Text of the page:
Laser-splitting 3D-printing system sets a world record for intricacy
While large 3D-printed objects such as cars or buildings may get a lot of attention, the technology is also used to produce tiny, multi-faceted objects. The latter could soon be whipped up faster and in more detail than ever before, thanks to a new printing system.
If you're 3D-printing an object that's just a few millimeters long – and which includes features that are a fraction of a millimeter in size – then the usual approach of extruding molten plastic out of a nozzle just won't work. Instead, a laser is sometimes used to selectively harden a light-sensitive liquid polymer known as a photoresist. The laser beam focuses on specific areas of that material, one after the other, building up a three-dimensional structure in the process.
According to scientists at Germany's Karlsruhe Institute of Technology, this process usually allows for a maximum printing speed of several hundred thousand voxels per second – a voxel is a single data point within a 3D grid, and is the equivalent of a pixel in a two-dimensional image. And although that may sound pretty fast, it's actually only about one one-hundredth the speed at which inkjet printers produce 2D graphics.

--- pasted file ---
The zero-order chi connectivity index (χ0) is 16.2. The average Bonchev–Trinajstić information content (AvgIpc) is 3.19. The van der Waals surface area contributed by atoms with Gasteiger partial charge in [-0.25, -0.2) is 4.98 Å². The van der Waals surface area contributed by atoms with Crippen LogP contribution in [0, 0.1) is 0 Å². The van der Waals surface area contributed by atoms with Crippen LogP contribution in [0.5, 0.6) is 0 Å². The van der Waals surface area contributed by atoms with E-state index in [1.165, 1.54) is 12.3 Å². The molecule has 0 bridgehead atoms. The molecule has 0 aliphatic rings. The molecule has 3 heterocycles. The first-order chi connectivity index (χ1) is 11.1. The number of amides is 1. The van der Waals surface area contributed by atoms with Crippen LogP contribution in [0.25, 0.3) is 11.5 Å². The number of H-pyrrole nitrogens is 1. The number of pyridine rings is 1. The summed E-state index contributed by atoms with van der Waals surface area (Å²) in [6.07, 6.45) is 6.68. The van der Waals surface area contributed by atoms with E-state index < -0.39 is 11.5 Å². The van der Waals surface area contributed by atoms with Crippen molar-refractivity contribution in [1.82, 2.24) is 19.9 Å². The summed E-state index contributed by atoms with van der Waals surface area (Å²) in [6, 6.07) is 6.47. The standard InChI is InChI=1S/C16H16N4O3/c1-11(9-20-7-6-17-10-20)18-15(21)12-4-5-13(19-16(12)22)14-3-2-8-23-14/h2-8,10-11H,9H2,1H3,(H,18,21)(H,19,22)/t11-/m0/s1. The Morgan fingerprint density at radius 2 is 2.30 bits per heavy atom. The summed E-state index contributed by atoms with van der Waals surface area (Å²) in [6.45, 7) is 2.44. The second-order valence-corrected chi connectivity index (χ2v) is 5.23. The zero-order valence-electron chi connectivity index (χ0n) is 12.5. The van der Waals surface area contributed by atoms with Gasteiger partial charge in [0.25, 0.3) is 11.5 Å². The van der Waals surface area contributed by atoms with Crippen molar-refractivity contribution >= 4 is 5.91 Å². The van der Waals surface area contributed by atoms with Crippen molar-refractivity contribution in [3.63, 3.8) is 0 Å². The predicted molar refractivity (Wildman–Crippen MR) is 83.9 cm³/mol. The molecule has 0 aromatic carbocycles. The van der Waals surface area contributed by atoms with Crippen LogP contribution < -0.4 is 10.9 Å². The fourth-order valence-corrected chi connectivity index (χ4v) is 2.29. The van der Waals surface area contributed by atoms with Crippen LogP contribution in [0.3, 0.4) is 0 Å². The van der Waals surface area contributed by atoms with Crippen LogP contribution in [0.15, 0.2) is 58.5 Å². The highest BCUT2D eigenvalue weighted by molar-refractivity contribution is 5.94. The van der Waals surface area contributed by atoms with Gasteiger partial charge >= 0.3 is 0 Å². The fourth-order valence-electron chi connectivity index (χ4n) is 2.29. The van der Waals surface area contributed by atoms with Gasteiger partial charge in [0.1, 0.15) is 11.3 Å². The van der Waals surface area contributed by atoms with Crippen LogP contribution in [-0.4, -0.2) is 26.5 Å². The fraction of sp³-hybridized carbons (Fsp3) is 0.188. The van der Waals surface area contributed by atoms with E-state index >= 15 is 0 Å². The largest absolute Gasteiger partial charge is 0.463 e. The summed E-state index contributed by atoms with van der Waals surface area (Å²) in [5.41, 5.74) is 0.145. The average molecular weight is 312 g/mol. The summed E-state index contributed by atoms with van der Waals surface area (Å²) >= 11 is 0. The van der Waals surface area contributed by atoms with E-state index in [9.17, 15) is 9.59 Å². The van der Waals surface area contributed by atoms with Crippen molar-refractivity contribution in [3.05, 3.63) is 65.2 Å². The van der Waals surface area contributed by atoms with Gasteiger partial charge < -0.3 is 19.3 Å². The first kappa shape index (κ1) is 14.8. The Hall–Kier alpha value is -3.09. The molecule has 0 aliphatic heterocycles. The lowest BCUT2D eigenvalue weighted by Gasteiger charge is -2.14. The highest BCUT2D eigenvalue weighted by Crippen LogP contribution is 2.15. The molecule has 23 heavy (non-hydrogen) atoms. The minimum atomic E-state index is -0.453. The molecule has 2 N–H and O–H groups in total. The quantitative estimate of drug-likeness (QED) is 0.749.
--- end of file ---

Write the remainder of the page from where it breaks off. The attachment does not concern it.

Working with colleagues from Australia's Queensland University of Technology, the Karlsruhe researchers devised a new system, in which the usual one laser beam is optically split into nine partial beams. All of those "sub-beams" move independently, but also simultaneously, with each one focussing on a different area of the photoresist.
As a result, a 3D printing speed of approximately 10 million voxels per second is possible.
In a demonstration of the system, the team printed a rectangular cube that's 60 cubic millimeters in size, but that also has a lattice-like inner structure consisting of features on the micrometer scale (a micrometer is one one-thousandth of a millimeter). All told, it contains over 300 billion voxels, which is reportedly a new world record.
Once developed further, it is hoped that the technology could find use in fields such as optics and photonics, material sciences, bioengineering, and safety engineering. The research is described in a paper that was published last month in the journal Advanced Functional Materials.